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The Collaborative International Dictionary

Neck \Neck\, v. t. [imp. & p. p. Necked; p. pr. & vb. n. Necking.] (Mech.) To reduce the diameter of (an object) near its end, by making a groove around it; -- used with down; as, to neck down a shaft.


Necked \Necked\, a.

  1. Having (such) a neck; -- chiefly used in composition; as, stiff-necked.

  2. (Naut.) Cracked; -- said of a treenail.

  1. 1 (context in combination English) Having some specific type of neck 2 (context nautical archaic of a treenail English) crack. v

  2. (en-past of: neck)


adj. having a neck or having a neck especially as specified (often used in combination) [ant: neckless]

Usage examples of "necked".

The night was filled with the croaking of frogs, the cleek, cleek, cleek of the black necked stilt, the zi-zi, zi-zi of cicadas, the choc, choc of the crow blackbirds, and the many other night songs of various wild creatures.

We passed a long necked gerenuk, a kind of antelope, on its hind legs, stripping an acacia bush.

When she hoisted up on tiptoe to reach into the engine compartment, he leaned forward and plucked the long necked rachet from her hand.

The final passenger boarded immediately behind the other woman and was a young woman, perhaps eighteen or nineteen, wearing a stylish traveling suit in a cranberry-colored wool trimmed with military-styled soutache with an ecru silk, high necked blouse peeking out from the neckline of the suit jacket.

There was no need to ask if he knew how to sort by cartridge size, by whether the case was necked and how much, by the type of bullet seated in the case, by the headstamp on the base of the cartridge, and whether it was rimmed or rimless.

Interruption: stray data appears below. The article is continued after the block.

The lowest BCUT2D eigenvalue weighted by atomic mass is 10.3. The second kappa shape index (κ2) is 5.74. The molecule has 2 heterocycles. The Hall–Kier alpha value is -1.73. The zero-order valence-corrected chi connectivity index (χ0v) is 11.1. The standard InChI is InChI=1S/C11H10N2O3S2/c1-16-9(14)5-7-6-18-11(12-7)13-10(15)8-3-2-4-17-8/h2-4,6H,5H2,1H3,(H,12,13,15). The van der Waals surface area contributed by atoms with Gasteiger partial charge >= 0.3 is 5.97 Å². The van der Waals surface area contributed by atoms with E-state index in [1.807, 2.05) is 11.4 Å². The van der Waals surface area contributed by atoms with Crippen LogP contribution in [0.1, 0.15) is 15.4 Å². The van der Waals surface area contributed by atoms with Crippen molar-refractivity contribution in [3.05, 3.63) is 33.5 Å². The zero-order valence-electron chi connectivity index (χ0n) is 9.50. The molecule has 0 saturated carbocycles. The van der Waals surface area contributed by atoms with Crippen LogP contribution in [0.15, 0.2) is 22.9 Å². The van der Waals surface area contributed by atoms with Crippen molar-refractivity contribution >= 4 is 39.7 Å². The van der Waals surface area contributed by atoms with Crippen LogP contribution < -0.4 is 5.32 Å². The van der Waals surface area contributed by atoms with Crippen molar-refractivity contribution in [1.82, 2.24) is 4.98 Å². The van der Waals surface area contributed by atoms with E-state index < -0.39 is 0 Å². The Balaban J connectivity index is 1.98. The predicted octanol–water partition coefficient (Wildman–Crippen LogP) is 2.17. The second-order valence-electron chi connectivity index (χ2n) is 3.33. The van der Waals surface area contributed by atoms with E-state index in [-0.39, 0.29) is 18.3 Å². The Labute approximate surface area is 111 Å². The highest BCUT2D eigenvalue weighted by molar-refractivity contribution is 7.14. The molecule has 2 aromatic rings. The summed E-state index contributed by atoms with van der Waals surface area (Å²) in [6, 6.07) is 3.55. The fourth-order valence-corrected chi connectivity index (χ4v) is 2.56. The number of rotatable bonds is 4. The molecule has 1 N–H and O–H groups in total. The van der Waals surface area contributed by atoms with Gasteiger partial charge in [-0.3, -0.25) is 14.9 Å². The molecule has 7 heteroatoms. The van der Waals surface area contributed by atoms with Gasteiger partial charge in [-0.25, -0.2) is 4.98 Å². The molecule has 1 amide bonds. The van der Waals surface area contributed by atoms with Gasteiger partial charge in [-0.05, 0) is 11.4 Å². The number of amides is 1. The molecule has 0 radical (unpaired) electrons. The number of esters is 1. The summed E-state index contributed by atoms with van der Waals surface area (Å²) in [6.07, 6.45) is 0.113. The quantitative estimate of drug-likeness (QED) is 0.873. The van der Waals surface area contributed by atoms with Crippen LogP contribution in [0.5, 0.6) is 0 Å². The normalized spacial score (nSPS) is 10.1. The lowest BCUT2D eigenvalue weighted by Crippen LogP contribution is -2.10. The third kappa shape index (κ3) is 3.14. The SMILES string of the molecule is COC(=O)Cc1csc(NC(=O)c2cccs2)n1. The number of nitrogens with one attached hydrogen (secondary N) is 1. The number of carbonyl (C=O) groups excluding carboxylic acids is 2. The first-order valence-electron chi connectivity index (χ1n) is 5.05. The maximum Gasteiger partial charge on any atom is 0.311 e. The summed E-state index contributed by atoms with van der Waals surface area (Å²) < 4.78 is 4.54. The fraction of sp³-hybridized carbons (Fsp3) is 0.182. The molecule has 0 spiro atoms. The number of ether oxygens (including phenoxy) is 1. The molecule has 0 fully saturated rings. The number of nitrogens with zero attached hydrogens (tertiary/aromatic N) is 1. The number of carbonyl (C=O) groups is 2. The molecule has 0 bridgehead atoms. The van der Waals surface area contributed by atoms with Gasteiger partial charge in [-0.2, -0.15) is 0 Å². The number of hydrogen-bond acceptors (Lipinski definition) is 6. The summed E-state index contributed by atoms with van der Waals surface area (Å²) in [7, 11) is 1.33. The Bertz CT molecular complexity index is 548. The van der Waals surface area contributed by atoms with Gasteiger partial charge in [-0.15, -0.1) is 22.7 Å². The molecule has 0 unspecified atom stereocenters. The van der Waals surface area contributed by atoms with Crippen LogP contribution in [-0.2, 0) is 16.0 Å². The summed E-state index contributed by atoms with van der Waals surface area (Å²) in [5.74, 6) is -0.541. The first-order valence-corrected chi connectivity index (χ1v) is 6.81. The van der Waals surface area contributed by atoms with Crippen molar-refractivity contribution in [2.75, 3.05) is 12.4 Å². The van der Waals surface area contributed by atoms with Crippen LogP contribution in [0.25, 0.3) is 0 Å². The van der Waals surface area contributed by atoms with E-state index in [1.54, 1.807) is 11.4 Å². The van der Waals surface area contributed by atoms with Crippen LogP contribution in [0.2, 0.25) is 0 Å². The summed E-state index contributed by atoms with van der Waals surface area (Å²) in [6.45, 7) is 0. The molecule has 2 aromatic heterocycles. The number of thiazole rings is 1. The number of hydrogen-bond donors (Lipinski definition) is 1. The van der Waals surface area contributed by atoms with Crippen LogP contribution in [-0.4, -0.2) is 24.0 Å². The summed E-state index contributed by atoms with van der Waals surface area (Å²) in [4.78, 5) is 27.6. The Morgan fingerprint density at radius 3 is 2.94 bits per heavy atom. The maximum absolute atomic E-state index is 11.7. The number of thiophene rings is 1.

On Mardi Gras day, he and Marie Louise dressed as pirates, went down to the French Quarter, drank beer, snuggled and necked on a bench in Jackson Square.

Many were weedy, with light bones and high haunches, rather thin, necked and far too gaunt to bear any resemblance to the sturdily conformed, rugged, firm, fleshed beasts that had been the pride of Ruatha Hold.

Riding stallions as thick necked and muscular as wolves, the foreriders held spears of black steel couched in horn casings that hung from the saddles along with their stirrups.

She had a hot date with Uncle Ward (date of birth March 8, 1913, to Helens October 29, 1937) and necked with him in her room.

She remembered how she—wearing her low necked silk dress stained with wine, a red bow in her untidy hair, wearied, weak, half tipsy, having seen her visitors off, sat down during an interval in the dancing by the piano beside the bony pianiste with the blotchy face, who played the accompaniments to the violin, and began complaining of her hard fate.

So with a necked case and a heavy powder charge, a jacketed bullet may become a necessity.

A place where alligators, long- necked turtles, and space shuttles may be found.